The poet Robert Hass says “the metrical poem begins with an assumption of human life which takes place in a pattern of orderly recurrence with which the poet must come to terms, the free verse poem with an assumption of openness or chaos in which an order must be discovered.” This fundamental shift in the craft of poetry coincides with – and some would say arises out of – fundamental upheavals in Western civilization, most notably the erosion of traditional, rigid class systems that followed the World Wars.
If a poet abandons both rhyme and meter, how does she give a poem shape or music? What elements of craft remain, and what new tools must we create? Without meter, poetic line becomes one of the primary means of affecting a poem’s trajectory.
In her essay “On the Function of the Line,” Denise Levertov notes that many poets – even the good ones – “have only the vaguest concept, and the most haphazard use, of the line.” While I tend to spend a great deal of time thinking about where to break lines and how to structure a free-verse poem, I haven’t had the language or technical knowledge to describe what I was trying to accomplish. Frances Mayes’s chapter on free verse in The Discovery of Poetry offers some useful thinking points about the use of poetic line. She notes that lines are a unit of time rather than meaning. A poem can rush forward with enjambed lines, long lines, and long stanzas, or it can move at a more sedate pace, with end-stops, short lines, short stanzas, or descending, stepped lines. Use of white space is another free verse tool that influences timing.
Poets using both free verse and traditional forms must vary pacing. Breaking the pattern is important for two reasons: first, it keeps the reader alert and interested. Unbroken regular meter lulls us to sleep the same way that stead rocking lulls a baby to sleep. Second, it imparts special emphasis on a word or phrase. Breaking meter creates emphasis in metered poetry. Breaking lines creates emphasis and syncopation in free verse.
While poetic line may primarily influence a poem’s timing, it does also affect its meaning. Just as breaking meter in traditional forms adds emphasis, so too does the way a line breaks.
William Carlos Williams uses free verse line for both purposes in his poem “To Daphne and Virginia.” The poem contains rather problematic statements about gender, but for the purpose of this essay I will to concentrate on Williams’s use of triadic line (aka stepped line):
Staying here in the country on an old farm we eat our breakfasts on a balcony under an elm. The shrubs below us are neglected. And there, penned in, or he would eat the garden, lives a pet goose who tilts his head sidewise and looks up at us, a very quiet old fellow who writes no poems.
The form of these stanzas emerges slowly. At first reading, the line lengths and indentations, indeed the stanzas themselves, appear irregular. But upon closer inspection, a pattern of sorts emerges. Stanzas use triadic line. Line length varies and includes both enjambment and end stops. Left-flush short lines create a slower pace in a poem, but the extra white space around the indented lines slows down the poem even more. It also introduces an extra dimension to the poem, an extra direction in which the words can move. Williams also uses enjambment and line length to influence both timing and connotation. For instance, the line “are neglected. And” intensifies the quiet, meditative ambiance of old farm in the country. There’s a pause not only at the beginning and end of the line but also in the middle, where one sentence starts and another picks up. Starting the line with “are neglected” also calls attention to this particular detail. It’s easy to extend that neglect to images of an old farm in the country: peeling paint, uncut grass, weedy paths. But he doesn’t use these images. He uses one that’s more surprising.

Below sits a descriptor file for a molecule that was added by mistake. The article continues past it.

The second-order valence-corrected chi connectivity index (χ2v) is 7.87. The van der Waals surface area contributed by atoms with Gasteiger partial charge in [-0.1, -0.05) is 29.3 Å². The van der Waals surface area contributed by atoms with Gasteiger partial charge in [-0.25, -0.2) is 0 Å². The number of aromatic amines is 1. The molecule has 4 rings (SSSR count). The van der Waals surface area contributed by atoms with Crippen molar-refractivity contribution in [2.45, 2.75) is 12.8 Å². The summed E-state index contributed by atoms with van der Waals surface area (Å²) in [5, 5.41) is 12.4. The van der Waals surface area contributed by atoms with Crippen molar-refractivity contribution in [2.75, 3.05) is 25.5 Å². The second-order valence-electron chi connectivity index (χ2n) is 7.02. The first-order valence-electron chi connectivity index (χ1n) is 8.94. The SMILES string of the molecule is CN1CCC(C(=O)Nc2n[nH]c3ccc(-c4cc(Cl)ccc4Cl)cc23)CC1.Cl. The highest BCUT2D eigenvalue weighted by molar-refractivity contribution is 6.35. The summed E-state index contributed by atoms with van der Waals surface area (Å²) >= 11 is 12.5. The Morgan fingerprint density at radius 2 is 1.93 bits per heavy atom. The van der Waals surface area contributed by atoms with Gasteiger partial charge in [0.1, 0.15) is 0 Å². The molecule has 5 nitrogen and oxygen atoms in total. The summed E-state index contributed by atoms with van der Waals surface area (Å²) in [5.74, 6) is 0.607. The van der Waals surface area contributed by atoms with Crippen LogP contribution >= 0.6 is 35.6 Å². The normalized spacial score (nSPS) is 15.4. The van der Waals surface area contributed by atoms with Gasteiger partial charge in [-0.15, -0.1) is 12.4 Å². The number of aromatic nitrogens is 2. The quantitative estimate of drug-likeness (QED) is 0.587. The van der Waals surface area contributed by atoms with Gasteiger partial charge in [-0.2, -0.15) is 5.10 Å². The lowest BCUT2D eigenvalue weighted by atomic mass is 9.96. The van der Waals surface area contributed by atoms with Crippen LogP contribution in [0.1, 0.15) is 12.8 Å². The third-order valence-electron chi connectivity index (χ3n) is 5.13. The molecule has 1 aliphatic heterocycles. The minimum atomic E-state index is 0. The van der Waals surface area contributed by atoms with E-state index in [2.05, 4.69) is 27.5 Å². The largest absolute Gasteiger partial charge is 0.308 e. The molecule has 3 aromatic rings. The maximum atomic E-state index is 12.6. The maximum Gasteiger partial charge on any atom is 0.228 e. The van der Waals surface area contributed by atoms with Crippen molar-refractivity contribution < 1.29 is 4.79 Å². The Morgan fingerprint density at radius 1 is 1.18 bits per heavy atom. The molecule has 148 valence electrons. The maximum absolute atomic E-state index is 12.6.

One of his lines contains a single word – always a risky move, since the word itself must stand up to the extra attention the reader must pay to it. “Sidewise” is very precise, describing exactly the motion of an animal with a long neck regarding something. The shortness of the line creates additional white space.
Poetic line implies a parallel between the goose and the speaker. The line “lives a pet goose who” elides over the subject’s goosiness, placing the emphasis on “who,” a word that applies to both humans and animals. Later, the speaker describes the goose as “a very quiet old fellow / who writes no poems,” an obvious reference to the speaker himself. Later in the same poem, Williams strengthens the comparison:
...Men against their reason speak of love, sometimes, when they are old. It is all they can do or watch a heavy goose who waddles, slopping noisily in the mud of his pool.
- Mayes, Frances, ed. The Discovery of Poetry. New York: Harcourt, 2001.
- Williams, William Carlos. Tomlinson, Charles, ed. Selected Poems. New York: New Directions, 1985.
- Levertov, Denise. “On the Function of the Line.” Multiple sources, including The Poetry Website, University of Arkansas Little Rock. Accessed 15 August 2016. http://ualr.edu/rmburns/RB/levlinet.html
- “Triadic-line Poetry.” Accessed 20 August 2016. https://en.wikipedia.org/wiki/Triadic-line_poetry
- Gerber, Natalie. “Structural Surprise in the Triadic-Line Poems.” edu. Accessed 20 August 20, 2016. https://www.academia.edu/1216328/Structural_Surprise_in_the_Triadic-Line_Poems
 Quoted in The Discovery of Poetry, p. 272. See Works Cited.
 Although it’s also possible for long lines to lose the momentum of the poem.
 Multiple sources cite Williams as the creator of triadic line, which he called his “solution to the problem of modern verse.” See Works Cited. That being said, Williams is certainly not the first poet to use line indentation as a tool of poetic form.
Goose photo credit: Mayank Sharma via Flickr, Creative Commons License 2.0.